Tuesday, May 20, 2008

Baseball Academies in the Dominican Republic

The baseball academies in the Dominican Republic provide opportunities for Dominicans to escape poverty and chase the famous rags to riches stories of stars like Tejada (the picture above is of one of these academies) These places of amazing opportunity, where good equipment is provided, where formal training can be found, hide a deep, dark story for those players that don’t make the cut.

The problem with these places is that once a player makes it to the United States, but does not make it in baseball, that player runs out of options. Dave Zirin wrote about this a while ago in 2005. He talks about how when a player from the Dominican Republic doesn’t make the cut, not only are their dreams about baseball cut, but for many, all hopes of getting out of poverty are torn away. The kids that sign up for these academies lose the education that their peers are getting who are not playing baseball. So the players who do not make the cut are really left with nothing.

Baseball academies in countries like the Dominican Republic has been an area as a fan that I have struggled on ethically. The teams say that they are giving the children in these schools a good education, but there is a cynical strain in me that feels that the education is leaving a lot to be desired and the children are not learning all the skills that are needed to get upward social mobility in the Dominican Republic.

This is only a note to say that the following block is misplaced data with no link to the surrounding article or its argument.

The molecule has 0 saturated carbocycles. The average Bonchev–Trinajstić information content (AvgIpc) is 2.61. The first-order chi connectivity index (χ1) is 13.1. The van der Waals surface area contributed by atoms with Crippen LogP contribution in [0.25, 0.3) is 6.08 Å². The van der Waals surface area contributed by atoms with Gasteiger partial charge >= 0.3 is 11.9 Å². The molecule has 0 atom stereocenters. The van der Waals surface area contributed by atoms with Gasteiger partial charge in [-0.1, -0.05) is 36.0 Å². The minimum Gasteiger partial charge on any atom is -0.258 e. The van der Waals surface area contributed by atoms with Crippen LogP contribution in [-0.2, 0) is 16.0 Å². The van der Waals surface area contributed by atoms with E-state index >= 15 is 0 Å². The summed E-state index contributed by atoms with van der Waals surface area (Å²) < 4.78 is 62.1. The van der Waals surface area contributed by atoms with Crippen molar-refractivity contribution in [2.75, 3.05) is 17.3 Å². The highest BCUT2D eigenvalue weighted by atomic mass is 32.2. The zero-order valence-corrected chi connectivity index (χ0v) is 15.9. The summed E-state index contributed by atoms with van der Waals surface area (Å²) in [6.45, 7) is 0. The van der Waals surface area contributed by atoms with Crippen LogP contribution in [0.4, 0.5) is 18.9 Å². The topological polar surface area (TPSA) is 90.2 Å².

The part that is hard to swallow is that the United States cannot do anything really to stop teams from doing this because it is outside of our Government’s reach. This has become one of the unfortunate results of baseball’s globalization and one of the best examples of imperialism by the MLB. There is one person who could have an impact, and that is the baseball commissioner (currently Bud Selig). The Commissioner can mandate reforms to these academies so the participants get a proper education as well. That would be a nifty solution, although it could also be wishful thinking.

I admit it is hard for me to judge the actions of the families that have their kids join these academies because I have never lived in the poverty that they are and for them this might be the only way that they can see a way out of poverty.

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